Kennedy Swedick on Sept. 25, 2016 after qualifying for Augusta at The Country Club in Brookline, MA.


Besides golf, Swedick loves to read fantasy novels – most recent series is “Keeper of the Lost Cities” by Shannon Messenger – play the piano, tennis, ski and work out. This off season, she has been concentrating at “CrossFit Shatter” in Albany which has given her more strength and stamina.
“We’re trying to work hard to actually try to win,” said Swedick.
That’s the physical side of things. She has a mental side too: “If I hit a bad shot I just calm myself and go through my routine” and before I couldn’t really calm myself but all these tournaments I’ve learned, it’s probably what got me through Brookline, I’ve learned to calm myself and I have multiple shots to go and it’s not the end and you can keep on going to win.”

Kennedy Swedick of Voorheesville with her mom Karen and stepfather Joe with a Symetra souvenir from Emma Talley in June 2016 at Capital Hills @ Albany.

Kennedy Swedick with a ball signed by Emma Talley.

Swedick has really only been playing for a year. She followed Emma Talley around during the final round of the Symetra Tour stop in the Capital Area last year at Capital Hills. Talley lost in a playoff to local favorite Jackie Barenborg Stoelting but still found time to give Swedick a signed golf ball.


Gerard says Swedick is “very athletic, extremely intelligent, she gets things quickly, asks the right questions, able to adapt very quickly too.
“We’ll work on something and some of these changes are hard, we’ve made some pretty big changes and they were not easy and she’ll pick it up quickly and I’ll just stand there going ‘good for you.’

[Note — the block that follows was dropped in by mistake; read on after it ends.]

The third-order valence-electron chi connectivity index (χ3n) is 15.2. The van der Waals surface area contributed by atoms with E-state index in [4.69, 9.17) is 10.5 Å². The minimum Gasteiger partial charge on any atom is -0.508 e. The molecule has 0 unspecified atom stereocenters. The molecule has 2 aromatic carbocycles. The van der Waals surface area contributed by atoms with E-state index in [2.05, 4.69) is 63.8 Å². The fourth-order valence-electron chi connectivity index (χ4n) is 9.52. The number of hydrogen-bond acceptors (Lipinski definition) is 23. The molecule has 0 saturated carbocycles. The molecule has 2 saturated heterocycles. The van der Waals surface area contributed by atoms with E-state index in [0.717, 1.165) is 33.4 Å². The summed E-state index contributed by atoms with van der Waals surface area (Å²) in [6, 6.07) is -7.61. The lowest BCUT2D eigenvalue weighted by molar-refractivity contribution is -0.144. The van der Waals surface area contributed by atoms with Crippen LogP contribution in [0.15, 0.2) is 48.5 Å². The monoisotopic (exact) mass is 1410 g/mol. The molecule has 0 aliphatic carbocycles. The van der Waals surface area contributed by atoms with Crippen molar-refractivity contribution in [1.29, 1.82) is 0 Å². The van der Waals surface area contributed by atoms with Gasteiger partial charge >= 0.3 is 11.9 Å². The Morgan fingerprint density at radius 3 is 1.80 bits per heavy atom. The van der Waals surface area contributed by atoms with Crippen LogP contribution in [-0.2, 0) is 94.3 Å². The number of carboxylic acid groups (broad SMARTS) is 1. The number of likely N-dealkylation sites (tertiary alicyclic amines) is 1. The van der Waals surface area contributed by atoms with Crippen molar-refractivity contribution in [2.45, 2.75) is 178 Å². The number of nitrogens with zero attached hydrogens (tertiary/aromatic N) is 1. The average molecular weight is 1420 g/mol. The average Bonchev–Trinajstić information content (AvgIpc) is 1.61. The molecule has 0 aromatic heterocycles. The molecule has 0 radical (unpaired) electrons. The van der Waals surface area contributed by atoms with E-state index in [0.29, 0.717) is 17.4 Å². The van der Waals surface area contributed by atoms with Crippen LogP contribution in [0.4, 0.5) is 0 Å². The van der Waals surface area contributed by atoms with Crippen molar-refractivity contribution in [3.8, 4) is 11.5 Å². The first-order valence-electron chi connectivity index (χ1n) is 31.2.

“(She has a) tendency to overdo things a little bit so I’ve got to reel her in a little bit but I like that. I like the big, I like the overdo it because you understand it. We can always back you up but let’s get you there.”
So poised for her age, Swedick would not leave the interview until she made sure to thank her parents, extended family and her coaches.
“I can get nervous in the beginning when I’m going on but then I just put those nerves away and use them for good…good nerves. Like the butterflies in my stomach I get nervous but when I’m hitting my drive I put them to motivate me to try to hit the drive hard.”
Gerard: “She’s 10 going on 20. She’s really quick, very intelligent and she absorbs things. Now, she may make a mistake but she isn’t going to do it again…the two big things we keep talking about is enjoy it. If this is the only time you ever get there, you got there. So that’s unbelievable.”

The invitation to Augusta after qualifying in the Drive, Chip & Putt last September.


And both Mattson and Gerard boil it down to one simple number – she needs just six swings.


“Two tee shots, two chips, two putts,” said Gerard. “When you look down, you’re little world is right there. So she was talking about the nerves, things like that, they’re going to happen. Understand it, how to use it, get over it, now her time to perform, she only needs six of ’em and if she can handle herself better than x amount of the kids she’s ahead.
“Great kid, intelligent, multi-faceted, call it what you want but we keep saying be a kid. Don’t get into it. It’s not your job. Enjoy it for what it’s worth and just do the best you can.”
Swedick added: “If I don’t do my best it’s OK because I made it there but I’m going to try my hardest and try to win.”

Media darling Kennedy Swedick is interviewed by Golf Channel after advancing to Augusta, GA in the Drive, Chip & Putt.

Kennedy Swedick on Sept. 25, 2016 after qualifying for Augusta at The Country Club in Brookline, MA.

Kennedy Swedick of Voorheesville works on her putting at Mill Road Acres ahead of the 2016 Regional Finals of the Drive, Chip & Putt. Photo provided.

Kennedy Swedick has been working all summer at Mill Road Acres and Saratoga National for the chance to be in the Regional Final of the Drive, Chip & Putt, Sunday, September 25. Photo provided.

“…I love my driver because I can sometimes hit it really far but sometimes I love putting…it depends on the day,” said Kennedy, who practices at Mill Road Acres in Latham. Photo provided.

What else for the winner? A chocolate milkshake. The only way to celebrate for Kennedy Swedick. Photo provided.

Players at the Drive, Chip & Putt at the sub-regional at Turning Stone on Wednesday, August 17.

Drive, Chip & Putt medals earned int he Sub-Regional at Turning Stone for Kennedy Swedick of Voorheesville. Photo provided.